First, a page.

May Auction News and Highlights

04 June 2021

Bellmans started its May auctions with the sale of a unique collection of smoking pipes, collected by Charles Finch, the Managing Director of one of the leading tobacco companies. The collection of around 600 pipes, collected over almost 40 years at the beginning of the 20th century, was sold in 83 lots. The top price for an individual pipe was for Lot 1, a mid-19th century Continental carved wood pipe bowl, modelled as a pulpit and carved with knights standing between spiral columns, which was estimated to sell for £150 - £250 and achieved £800 going to an online bidder in Italy. Another pipe, an exceptionally rare 19th Century Chinese famille-rose opium pipe, from the collection and included in the Asian Art part of the auction, sold for £20,000 against an estimate of £1,000 - £1,500.

This week's auctions certainly had a bit of a smoking theme as a cigar butt that belonged to Sir Winston Churchill sold for £3,500 against an estimate of £800 - £1,200. The vendor's grandfather, Arthur Church, served as a policeman at Scotland Yard in the 1940s and while he was on police duty escorting Sir Winston Churchill, Mr Church picked up Churchill’s discarded cigar butt. The 7cm long butt was sold with a piece of paper in three parts inscribed 'THROWN AWAY TUESDAY SEPT *** 194* BY RT HON WINSTON CHURCHILL.

On the paintings side, the top lot was the rare oil by the leading Romanian Modern artist, Nicolae Grigorescu. The beautiful portrait of a woman at her bureau had been in the collection of the Romanian Ambassador to the UK, Viorel Tilea (1896-1972) and had been in his family until now. It sold above the high estimate for £32,000 to an online bidder in Europe.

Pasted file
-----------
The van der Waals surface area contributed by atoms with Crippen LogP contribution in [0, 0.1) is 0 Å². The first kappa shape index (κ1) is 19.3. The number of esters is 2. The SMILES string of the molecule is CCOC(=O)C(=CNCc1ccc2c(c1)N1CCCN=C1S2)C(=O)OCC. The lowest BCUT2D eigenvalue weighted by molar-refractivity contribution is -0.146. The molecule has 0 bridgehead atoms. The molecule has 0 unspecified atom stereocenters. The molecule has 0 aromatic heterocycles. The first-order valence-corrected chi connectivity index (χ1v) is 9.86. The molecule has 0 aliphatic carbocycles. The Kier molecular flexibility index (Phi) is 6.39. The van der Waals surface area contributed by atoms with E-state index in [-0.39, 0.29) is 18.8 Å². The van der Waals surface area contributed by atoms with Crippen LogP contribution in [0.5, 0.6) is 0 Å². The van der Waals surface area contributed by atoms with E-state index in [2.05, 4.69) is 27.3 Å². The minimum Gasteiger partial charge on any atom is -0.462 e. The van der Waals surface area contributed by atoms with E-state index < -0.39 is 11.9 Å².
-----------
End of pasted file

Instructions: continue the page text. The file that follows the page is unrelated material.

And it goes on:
Other unexpected highlights included a wonderful painted wood Noah's Ark with a collection of carved animals, probably made in Germany in the late 19th or early 20th Century, which sold for £3,500 against an estimate of £200 - £400 and a Chinese blue and white 'crane and trigram' bowl with a Jiaqing seal mark which was estimated at £200 - £300, but reached £6,500.

During the jewellery and watches part of the auction week, a ruby and diamond collar or belt front achieved £5,500 against the estimated £600 - £900. The centre, modelled as a griffin holding a heart and standing on a crown within an oval winged dragon form with variously cut rubies and rose cut diamonds, was most likely made in Europe in the second half of the 19th century. A Rolex Oyster Perpetual Submariner Wristwatch from circa 1991 sold for £6,000, twice its low estimate.